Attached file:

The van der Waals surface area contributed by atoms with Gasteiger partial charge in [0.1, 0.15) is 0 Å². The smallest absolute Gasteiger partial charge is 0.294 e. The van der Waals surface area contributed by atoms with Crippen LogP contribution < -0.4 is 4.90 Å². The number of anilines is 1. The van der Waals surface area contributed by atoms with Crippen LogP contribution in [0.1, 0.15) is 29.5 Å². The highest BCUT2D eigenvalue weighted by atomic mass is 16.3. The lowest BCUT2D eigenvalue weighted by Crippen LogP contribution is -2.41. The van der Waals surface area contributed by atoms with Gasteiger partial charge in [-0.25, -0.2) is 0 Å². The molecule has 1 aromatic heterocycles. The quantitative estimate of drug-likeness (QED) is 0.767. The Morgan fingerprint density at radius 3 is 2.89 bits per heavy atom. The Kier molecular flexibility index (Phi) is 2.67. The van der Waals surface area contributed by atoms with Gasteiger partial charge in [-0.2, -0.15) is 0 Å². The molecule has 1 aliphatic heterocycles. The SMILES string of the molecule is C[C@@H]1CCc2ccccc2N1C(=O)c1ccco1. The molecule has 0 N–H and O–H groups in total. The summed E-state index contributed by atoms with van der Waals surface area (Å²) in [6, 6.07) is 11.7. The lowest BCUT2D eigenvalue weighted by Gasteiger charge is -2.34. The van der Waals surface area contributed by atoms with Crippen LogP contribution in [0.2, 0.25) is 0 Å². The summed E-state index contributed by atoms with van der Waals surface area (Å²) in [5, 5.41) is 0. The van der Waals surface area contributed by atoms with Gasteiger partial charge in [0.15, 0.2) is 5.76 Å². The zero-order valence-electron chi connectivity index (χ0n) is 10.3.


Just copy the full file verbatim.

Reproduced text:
The van der Waals surface area contributed by atoms with Gasteiger partial charge in [0.1, 0.15) is 0 Å². The smallest absolute Gasteiger partial charge is 0.294 e. The van der Waals surface area contributed by atoms with Crippen LogP contribution < -0.4 is 4.90 Å². The number of anilines is 1. The van der Waals surface area contributed by atoms with Crippen LogP contribution in [0.1, 0.15) is 29.5 Å². The highest BCUT2D eigenvalue weighted by atomic mass is 16.3. The lowest BCUT2D eigenvalue weighted by Crippen LogP contribution is -2.41. The van der Waals surface area contributed by atoms with Gasteiger partial charge in [-0.25, -0.2) is 0 Å². The molecule has 1 aromatic heterocycles. The quantitative estimate of drug-likeness (QED) is 0.767. The Morgan fingerprint density at radius 3 is 2.89 bits per heavy atom. The Kier molecular flexibility index (Phi) is 2.67. The van der Waals surface area contributed by atoms with Gasteiger partial charge in [-0.2, -0.15) is 0 Å². The molecule has 1 aliphatic heterocycles. The SMILES string of the molecule is C[C@@H]1CCc2ccccc2N1C(=O)c1ccco1. The molecule has 0 N–H and O–H groups in total. The summed E-state index contributed by atoms with van der Waals surface area (Å²) in [6, 6.07) is 11.7. The lowest BCUT2D eigenvalue weighted by Gasteiger charge is -2.34. The van der Waals surface area contributed by atoms with Crippen LogP contribution in [0.2, 0.25) is 0 Å². The summed E-state index contributed by atoms with van der Waals surface area (Å²) in [5, 5.41) is 0. The van der Waals surface area contributed by atoms with Gasteiger partial charge in [0.15, 0.2) is 5.76 Å². The zero-order valence-electron chi connectivity index (χ0n) is 10.3.